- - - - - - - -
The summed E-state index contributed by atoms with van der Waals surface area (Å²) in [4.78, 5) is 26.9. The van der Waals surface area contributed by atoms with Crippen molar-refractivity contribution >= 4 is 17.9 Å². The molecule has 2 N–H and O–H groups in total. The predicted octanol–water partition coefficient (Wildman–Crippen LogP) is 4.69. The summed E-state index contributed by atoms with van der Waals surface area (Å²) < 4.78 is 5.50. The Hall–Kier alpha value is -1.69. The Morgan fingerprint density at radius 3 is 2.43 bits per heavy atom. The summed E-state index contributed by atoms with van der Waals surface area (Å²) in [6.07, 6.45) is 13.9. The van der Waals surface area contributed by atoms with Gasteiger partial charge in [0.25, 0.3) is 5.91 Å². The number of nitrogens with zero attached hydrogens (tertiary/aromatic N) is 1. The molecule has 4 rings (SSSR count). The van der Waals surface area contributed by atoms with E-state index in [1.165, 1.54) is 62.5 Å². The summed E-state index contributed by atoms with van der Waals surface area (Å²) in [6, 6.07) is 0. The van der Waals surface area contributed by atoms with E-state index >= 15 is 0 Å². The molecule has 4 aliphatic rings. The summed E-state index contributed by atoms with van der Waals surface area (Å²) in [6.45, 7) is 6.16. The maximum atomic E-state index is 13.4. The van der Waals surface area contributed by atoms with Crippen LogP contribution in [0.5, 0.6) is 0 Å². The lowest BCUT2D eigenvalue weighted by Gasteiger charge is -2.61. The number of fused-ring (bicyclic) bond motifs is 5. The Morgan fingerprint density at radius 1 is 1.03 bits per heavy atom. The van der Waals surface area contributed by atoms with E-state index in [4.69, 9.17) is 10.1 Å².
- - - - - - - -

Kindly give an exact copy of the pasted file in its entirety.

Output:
The summed E-state index contributed by atoms with van der Waals surface area (Å²) in [4.78, 5) is 26.9. The van der Waals surface area contributed by atoms with Crippen molar-refractivity contribution >= 4 is 17.9 Å². The molecule has 2 N–H and O–H groups in total. The predicted octanol–water partition coefficient (Wildman–Crippen LogP) is 4.69. The summed E-state index contributed by atoms with van der Waals surface area (Å²) < 4.78 is 5.50. The Hall–Kier alpha value is -1.69. The Morgan fingerprint density at radius 3 is 2.43 bits per heavy atom. The summed E-state index contributed by atoms with van der Waals surface area (Å²) in [6.07, 6.45) is 13.9. The van der Waals surface area contributed by atoms with Gasteiger partial charge in [0.25, 0.3) is 5.91 Å². The number of nitrogens with zero attached hydrogens (tertiary/aromatic N) is 1. The molecule has 4 rings (SSSR count). The van der Waals surface area contributed by atoms with E-state index in [1.165, 1.54) is 62.5 Å². The summed E-state index contributed by atoms with van der Waals surface area (Å²) in [6, 6.07) is 0. The van der Waals surface area contributed by atoms with E-state index >= 15 is 0 Å². The molecule has 4 aliphatic rings. The summed E-state index contributed by atoms with van der Waals surface area (Å²) in [6.45, 7) is 6.16. The maximum atomic E-state index is 13.4. The van der Waals surface area contributed by atoms with Crippen LogP contribution in [0.5, 0.6) is 0 Å². The lowest BCUT2D eigenvalue weighted by Gasteiger charge is -2.61. The number of fused-ring (bicyclic) bond motifs is 5. The Morgan fingerprint density at radius 1 is 1.03 bits per heavy atom. The van der Waals surface area contributed by atoms with E-state index in [4.69, 9.17) is 10.1 Å².